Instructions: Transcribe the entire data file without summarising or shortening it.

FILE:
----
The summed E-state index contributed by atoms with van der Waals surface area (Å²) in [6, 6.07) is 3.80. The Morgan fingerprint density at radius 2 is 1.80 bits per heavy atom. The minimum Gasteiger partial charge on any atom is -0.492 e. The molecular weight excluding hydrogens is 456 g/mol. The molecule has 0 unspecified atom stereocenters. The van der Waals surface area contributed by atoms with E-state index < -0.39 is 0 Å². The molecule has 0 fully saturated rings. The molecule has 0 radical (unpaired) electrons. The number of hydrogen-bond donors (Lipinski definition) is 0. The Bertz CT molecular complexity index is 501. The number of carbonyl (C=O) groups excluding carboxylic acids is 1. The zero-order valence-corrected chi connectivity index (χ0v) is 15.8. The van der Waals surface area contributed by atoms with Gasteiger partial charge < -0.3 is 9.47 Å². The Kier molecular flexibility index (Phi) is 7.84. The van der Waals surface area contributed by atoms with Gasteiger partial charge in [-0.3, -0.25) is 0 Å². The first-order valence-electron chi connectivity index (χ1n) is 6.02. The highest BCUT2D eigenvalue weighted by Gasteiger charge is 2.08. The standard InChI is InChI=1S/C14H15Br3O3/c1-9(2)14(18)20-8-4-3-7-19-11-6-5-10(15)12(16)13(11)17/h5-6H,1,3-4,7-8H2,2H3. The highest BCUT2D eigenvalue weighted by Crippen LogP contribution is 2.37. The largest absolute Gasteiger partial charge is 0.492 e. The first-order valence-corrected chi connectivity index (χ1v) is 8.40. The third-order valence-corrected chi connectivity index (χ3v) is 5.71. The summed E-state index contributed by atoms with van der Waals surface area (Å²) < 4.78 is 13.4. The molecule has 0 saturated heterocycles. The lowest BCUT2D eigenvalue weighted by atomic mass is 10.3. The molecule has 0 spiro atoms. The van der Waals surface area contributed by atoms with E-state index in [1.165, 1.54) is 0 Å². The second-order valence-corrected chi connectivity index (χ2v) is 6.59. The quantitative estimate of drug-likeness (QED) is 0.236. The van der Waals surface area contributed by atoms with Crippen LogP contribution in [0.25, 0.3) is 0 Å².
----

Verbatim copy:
The summed E-state index contributed by atoms with van der Waals surface area (Å²) in [6, 6.07) is 3.80. The Morgan fingerprint density at radius 2 is 1.80 bits per heavy atom. The minimum Gasteiger partial charge on any atom is -0.492 e. The molecular weight excluding hydrogens is 456 g/mol. The molecule has 0 unspecified atom stereocenters. The van der Waals surface area contributed by atoms with E-state index < -0.39 is 0 Å². The molecule has 0 fully saturated rings. The molecule has 0 radical (unpaired) electrons. The number of hydrogen-bond donors (Lipinski definition) is 0. The Bertz CT molecular complexity index is 501. The number of carbonyl (C=O) groups excluding carboxylic acids is 1. The zero-order valence-corrected chi connectivity index (χ0v) is 15.8. The van der Waals surface area contributed by atoms with Gasteiger partial charge < -0.3 is 9.47 Å². The Kier molecular flexibility index (Phi) is 7.84. The van der Waals surface area contributed by atoms with Gasteiger partial charge in [-0.3, -0.25) is 0 Å². The first-order valence-electron chi connectivity index (χ1n) is 6.02. The highest BCUT2D eigenvalue weighted by Gasteiger charge is 2.08. The standard InChI is InChI=1S/C14H15Br3O3/c1-9(2)14(18)20-8-4-3-7-19-11-6-5-10(15)12(16)13(11)17/h5-6H,1,3-4,7-8H2,2H3. The highest BCUT2D eigenvalue weighted by Crippen LogP contribution is 2.37. The largest absolute Gasteiger partial charge is 0.492 e. The first-order valence-corrected chi connectivity index (χ1v) is 8.40. The third-order valence-corrected chi connectivity index (χ3v) is 5.71. The summed E-state index contributed by atoms with van der Waals surface area (Å²) < 4.78 is 13.4. The molecule has 0 saturated heterocycles. The lowest BCUT2D eigenvalue weighted by atomic mass is 10.3. The molecule has 0 spiro atoms. The van der Waals surface area contributed by atoms with E-state index in [1.165, 1.54) is 0 Å². The second-order valence-corrected chi connectivity index (χ2v) is 6.59. The quantitative estimate of drug-likeness (QED) is 0.236. The van der Waals surface area contributed by atoms with Crippen LogP contribution in [0.25, 0.3) is 0 Å².